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The magnificent music of the bird orchestra

By Mindo - 26th Oct 2021

Learning to distinguish the songs of different birds has been educational and a great deal of fun

I heard a wren sing. I was walking the dog in the early morning and I heard it. First a sweet song from a bush, then a machine gun noise, and I knew it was a wren. That was a sacred bush to me for a while, a wren temple.

Over the years, I’ve watched birds in and around the bird feeders in my garden. I use a telescope so each bird is seen
in magnificent detail. Scruffy blue tits and glamorous great tits; greenfinches; chaffinches and beautiful goldfinches.
The robin keeps an eye on them all.

This year, in the long, hard weeks of January and February, I decided to learn birdsong. I found some fun videos online by Lucy Lapwing, Maurice Baker, Ben Porter, and many more. Each day before breakfast, Dobby and I went round the garden and up the road a short distance. He hunted in the fields and hedgerows, I listened.

Mostly, I was confused. I couldn’t tell the difference between blackbird, robin, and thrush. I mixed up wren and chaffinch, magpie and missel thrush, great tit and chiffchaff. How could I break into that tapestry of sound? How to pick out one instrument from the bird orchestra?

The wren in the sacred bush was a breakthrough moment. I’ve rarely seen a wren in the garden. Up to this year, I didn’t know they could sing. Slowly, I heard more and more wrens, until I realised they’re everywhere and they’re
shouting. They are SO loud.

Next, I heard a song thrush calling from a neighbouring garden, repeating phrases two and three times. Another joined in, and a third. For a few weeks, I sat on a bench every day, at the centre of a triangle of song thrushes. I think I started at a good time of year, when not too many birds were singing. Our morning walk became a delight, listening for new voices.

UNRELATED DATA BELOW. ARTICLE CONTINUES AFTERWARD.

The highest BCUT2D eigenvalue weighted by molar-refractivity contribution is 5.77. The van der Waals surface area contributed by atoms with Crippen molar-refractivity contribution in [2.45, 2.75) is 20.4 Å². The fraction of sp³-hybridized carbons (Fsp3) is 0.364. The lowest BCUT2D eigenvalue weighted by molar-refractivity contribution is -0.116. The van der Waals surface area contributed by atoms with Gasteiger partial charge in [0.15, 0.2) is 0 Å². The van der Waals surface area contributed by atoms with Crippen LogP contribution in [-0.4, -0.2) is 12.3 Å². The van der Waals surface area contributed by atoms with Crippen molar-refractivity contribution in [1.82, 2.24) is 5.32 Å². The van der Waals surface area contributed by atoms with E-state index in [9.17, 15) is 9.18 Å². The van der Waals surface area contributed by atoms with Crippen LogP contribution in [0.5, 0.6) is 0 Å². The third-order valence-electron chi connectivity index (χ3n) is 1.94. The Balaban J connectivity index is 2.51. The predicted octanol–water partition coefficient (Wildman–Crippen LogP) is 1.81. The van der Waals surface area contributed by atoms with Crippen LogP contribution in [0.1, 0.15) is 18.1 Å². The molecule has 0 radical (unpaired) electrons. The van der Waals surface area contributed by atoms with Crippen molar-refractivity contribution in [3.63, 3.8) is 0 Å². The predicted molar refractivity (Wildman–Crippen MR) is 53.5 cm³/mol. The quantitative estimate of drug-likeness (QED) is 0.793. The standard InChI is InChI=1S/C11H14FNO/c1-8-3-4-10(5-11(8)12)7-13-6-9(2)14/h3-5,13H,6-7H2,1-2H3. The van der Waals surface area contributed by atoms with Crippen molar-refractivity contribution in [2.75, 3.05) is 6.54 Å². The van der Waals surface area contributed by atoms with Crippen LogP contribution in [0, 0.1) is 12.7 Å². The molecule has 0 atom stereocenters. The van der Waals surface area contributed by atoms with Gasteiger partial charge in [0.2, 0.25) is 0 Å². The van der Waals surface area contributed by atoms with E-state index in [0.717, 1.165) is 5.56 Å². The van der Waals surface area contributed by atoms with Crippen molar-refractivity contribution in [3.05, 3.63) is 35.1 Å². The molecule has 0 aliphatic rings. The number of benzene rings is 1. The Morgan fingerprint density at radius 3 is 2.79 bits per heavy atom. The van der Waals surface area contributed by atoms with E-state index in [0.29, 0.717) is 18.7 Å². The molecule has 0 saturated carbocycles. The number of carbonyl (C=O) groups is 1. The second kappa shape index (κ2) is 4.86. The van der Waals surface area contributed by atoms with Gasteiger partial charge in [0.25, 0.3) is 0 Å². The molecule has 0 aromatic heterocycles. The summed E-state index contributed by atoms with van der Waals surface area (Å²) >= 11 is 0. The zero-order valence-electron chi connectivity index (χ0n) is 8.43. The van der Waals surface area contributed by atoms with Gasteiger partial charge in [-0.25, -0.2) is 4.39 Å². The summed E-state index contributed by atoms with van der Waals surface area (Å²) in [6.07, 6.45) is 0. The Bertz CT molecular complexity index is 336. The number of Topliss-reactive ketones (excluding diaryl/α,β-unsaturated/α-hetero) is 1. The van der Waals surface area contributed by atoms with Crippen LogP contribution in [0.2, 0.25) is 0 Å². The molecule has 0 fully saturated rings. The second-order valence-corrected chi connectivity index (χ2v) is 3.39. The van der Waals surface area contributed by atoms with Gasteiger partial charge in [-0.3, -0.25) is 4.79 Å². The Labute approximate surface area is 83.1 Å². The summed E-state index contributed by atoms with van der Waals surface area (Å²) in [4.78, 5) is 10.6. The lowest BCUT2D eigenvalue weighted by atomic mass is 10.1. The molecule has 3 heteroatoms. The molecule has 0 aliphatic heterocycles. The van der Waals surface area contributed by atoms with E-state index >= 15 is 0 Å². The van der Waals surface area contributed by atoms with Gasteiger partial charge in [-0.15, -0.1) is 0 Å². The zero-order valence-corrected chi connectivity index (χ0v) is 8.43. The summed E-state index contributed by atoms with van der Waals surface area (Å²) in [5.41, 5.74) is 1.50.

A bird sang from a tree at the edge of a field, one day, and the next day, and the day after. I realised it was the same bird, in the same tree, and it was singing “teacher, teacher” and that’s how I heard a great tit for the first time. I learned a lot from that little bird. The great tit has dozens of variations and he knew them all. It’s funny; when I watched birds on the feeders, I really didn’t think about where they went afterwards. Now I know where one of them lives.

I thought about the other birds I see in my garden and listened for their songs and calls. Greenfinches and goldfinches make a lot of strange noises. The blue tit has a short highpitched song, but I didn’t hear it too often. In contrast, the
chaffinch was an easy conquest. As spring rolled on, I got to the point of irritation with the endless, repetitive chaffinches.

The sun rose earlier each day, and so did the birds, but Dobby and I did not. The orchestra was in full swing now,
individual instruments harder to pick out.

With the warmer weather, house martins returned to the nest above my bedroom window, chirping as they swoop overhead. Cooing started, but was it pigeon or dove? Lucy Lapwing has a neat trick: Listen to the syllables and the emphasis. The wood pigeon shouts, “Wood PIG-eon, PIGEON,” while the collared dove is more restrained, “CollARED dove.” It works.

Mostly, I learned a song first, listened for it after. Then one day I heard a rising scale of notes followed by a slide down again. Even though I’d never heard it before, I knew it was “a little bit of bread and no cheese” and that’s the song of the yellowhammer. From the field behind my house came a short meandering melody that makes me think of summer. I was so surprised to find it’s the song of the dunnock.

And a beautiful descending scale was a willow warbler. Now in autumn, the fields and hedgerows are quiet again. A melancholy voice comes from a tree nearby, as I walk with Dobby. I whistle a little reply. Another plaintive voice answers from a bush up ahead, then another further up the road. It’s the robins. In winter and spring, they’re such cheeky little chappies, but in autumn they sing quietly, as if to say, “I’m still here.”

Overhead, straggles of geese fly between lake and field, 30 or 40 at a time, calling: “Are we there yet? Are we there yet?” Starlings line up on the wires, discussing their next murmuration, then a sudden flurry of wings and they’re gone.

It’s been such fun, and yet I’ve only just begun.

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